And now your host, Whitney Sewell. 


Whitney Sewell: This is your Daily Real Estate Syndication Show. I’m your host, Whitney Sewell. We hear the term all the time in our industry, value-add, the value-add real estate or value-add projects. And, that term is thrown around a lot. 

But, there’s many different parts of a value-add business plan that we need to know about. Especially if you are a passive investor or if you’re an operator, you need to think about — is this a deep value-add? Is this a live value-add? How do we express that? How do we know what to do when we’re talking about a value-add type project?

I hope today you learn a lot from the Highlights from these shows and these operators talking about value-add projects. Have a blessed day!



Whitney Sewell: Our guess is Chris Grenzig. Thanks for being on the show, Chris.


Chris Grenzig: Yeah, thanks for having me.


WS: Why don’t we talk about, let’s say the 82-unit in Jacksonville. Why don’t you walk us through that deal a little bit.


CG: Yes, so that was actually a little bit more complicated in finding the deal because while we were working on some of the other stuff and I wasn’t quite working there, we started helping out with some of the meet-ups that we were doing. So we have been doing them and still do a free meet-up every month, and we kinda just center it around a different topic or a talking point, or will bring insurance.


WS: Where’s the meetup at?


CG: In Western New York on Long Island. So, while we were doing that, what we wanted to do was kind of do what we had done and do it with other people. So, we actually had, with the 17 units that we did in, it’s actually Covington, right outside Cincinnati. It’s like if you think about Brooklyn to Manhattan, Covington is the Brooklyn of Cincinnati across the water. A little bit different, a little bit smaller, but obviously not quite what we had in Brooklyn. And what we were able to do was we said to three people we said, we know who you wanna get to the space you wanna start buying stuff, invest with us, and we’ll sit down with you once a week, same type of thing. We’re not taking $20,000 for a coaching course, that’s not what we want.

But it was a business within a business, we were trying out to see if we liked it and if it would work, and we did it, we liked it, but it wasn’t something we really wanted to build out. So, we kinda just stopped it after that, but it actually led to one of the guys finding this deal in Jacksonville that we bought and brought it to us to partner with. So, it was a guy who was learning from us, myself, my mom, my cousin and John all partnered on the steel of different splits for different things, and we’re able to come in, raise the money from some private guys, people we knew from the meet and stuff like that. And then we actually also went out and raised the money with Realty shares, which is the crowd funding website.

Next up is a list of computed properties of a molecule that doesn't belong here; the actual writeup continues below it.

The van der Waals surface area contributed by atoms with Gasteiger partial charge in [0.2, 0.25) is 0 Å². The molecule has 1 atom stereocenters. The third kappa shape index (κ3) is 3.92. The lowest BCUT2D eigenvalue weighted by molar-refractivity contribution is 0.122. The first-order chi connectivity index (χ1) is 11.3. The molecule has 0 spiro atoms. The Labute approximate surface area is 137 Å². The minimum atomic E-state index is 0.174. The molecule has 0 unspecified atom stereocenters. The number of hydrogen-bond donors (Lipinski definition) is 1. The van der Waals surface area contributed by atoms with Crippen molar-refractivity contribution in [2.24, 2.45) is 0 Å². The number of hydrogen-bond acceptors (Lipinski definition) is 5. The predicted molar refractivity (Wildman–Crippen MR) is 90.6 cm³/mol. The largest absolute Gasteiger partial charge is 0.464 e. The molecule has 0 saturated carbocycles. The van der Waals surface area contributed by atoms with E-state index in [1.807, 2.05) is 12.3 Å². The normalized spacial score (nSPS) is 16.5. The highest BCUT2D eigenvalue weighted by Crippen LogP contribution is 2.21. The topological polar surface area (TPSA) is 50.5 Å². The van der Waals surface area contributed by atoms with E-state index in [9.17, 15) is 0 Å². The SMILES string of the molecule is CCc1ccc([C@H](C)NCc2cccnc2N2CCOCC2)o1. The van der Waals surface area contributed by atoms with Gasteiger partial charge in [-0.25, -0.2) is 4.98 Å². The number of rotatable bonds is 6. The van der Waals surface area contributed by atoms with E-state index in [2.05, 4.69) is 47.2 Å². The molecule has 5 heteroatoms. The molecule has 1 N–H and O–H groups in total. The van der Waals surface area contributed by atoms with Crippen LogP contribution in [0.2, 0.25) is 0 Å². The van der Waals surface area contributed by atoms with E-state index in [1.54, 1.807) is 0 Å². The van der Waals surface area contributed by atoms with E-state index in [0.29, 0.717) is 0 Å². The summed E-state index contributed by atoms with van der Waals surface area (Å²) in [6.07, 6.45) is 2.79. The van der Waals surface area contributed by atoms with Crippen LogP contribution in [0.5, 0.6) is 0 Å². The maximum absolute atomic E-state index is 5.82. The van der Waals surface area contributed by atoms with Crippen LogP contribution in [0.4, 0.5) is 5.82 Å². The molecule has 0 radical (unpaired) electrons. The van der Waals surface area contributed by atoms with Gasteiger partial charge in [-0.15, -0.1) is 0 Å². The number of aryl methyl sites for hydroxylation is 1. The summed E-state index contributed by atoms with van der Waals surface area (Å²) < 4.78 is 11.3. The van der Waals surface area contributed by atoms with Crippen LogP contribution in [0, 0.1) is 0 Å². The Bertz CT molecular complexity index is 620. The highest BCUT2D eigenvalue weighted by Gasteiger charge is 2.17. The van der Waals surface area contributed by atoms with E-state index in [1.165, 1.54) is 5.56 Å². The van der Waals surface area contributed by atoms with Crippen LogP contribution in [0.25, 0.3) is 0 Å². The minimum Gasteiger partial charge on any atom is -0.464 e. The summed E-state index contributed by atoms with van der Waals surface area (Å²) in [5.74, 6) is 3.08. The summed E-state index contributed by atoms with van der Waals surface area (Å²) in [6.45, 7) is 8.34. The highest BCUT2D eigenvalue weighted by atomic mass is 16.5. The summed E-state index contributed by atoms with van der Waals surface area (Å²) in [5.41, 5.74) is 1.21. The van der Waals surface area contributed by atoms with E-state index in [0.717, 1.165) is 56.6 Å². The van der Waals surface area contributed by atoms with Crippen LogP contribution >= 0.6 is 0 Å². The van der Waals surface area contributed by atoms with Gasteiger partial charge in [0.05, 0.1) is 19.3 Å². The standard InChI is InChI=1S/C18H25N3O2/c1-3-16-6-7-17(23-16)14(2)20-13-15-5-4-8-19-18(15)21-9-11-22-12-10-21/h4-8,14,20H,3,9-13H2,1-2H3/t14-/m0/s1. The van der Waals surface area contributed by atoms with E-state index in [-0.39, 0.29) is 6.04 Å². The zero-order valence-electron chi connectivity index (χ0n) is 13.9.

It was interesting from that standpoint, the deal itself, the reason we really liked it was the manager that we know and have used in the past in Jacksonville, she was already managing the deal for the current owners. So, it was an easy transition, we called her up and said, Should we buy this? And she said, Yes. And then we went from there, obviously, it still made financial sense, and it’s probably one of our better performing deals, just ’cause we bought it right. And we knew how it was gonna operate. ’cause it was the same manager. 

The only thing that really changed was taxes, and it was just a ton of upside on it, and the past owners came and then bought it, I mean, I see pictures and it was in pretty rough shape, and they actually did a really good job coming in and cleaning up and executing on their business plan and left their tremendous amount of meat on the bone for us, and it’s probably something that we’re still gonna be able to continue to increase renting income and still leave some on the bones for the next guy.


WS: What kind of upside? What will you all be changing, doing to the property to create this upside?


CG: Yeah, so we came in and we did some more cosmetic stuff, they did a lot with Rosas parking, a lot of stuff like that, where we came in and they had put up fences. Where we came in and we stand them a nice dark color, we came in and we finished putting in these black solar screen, which tied in well, ’cause there’s a lot of black outlining in the property. It’s tough to explain if you don’t see it, but I look a lot nicer. It also covers up the really bad lines that people break. It kinda hides that as well, which is nice when you’re driving through. The new pool furniture came in. What else did we do? A couple other extra things like securing some signage and landscaping, just minor stuff like that, and then we did a lot of interior upgrades, they had really, really old cabinets, flooring, appliances and stuff like that.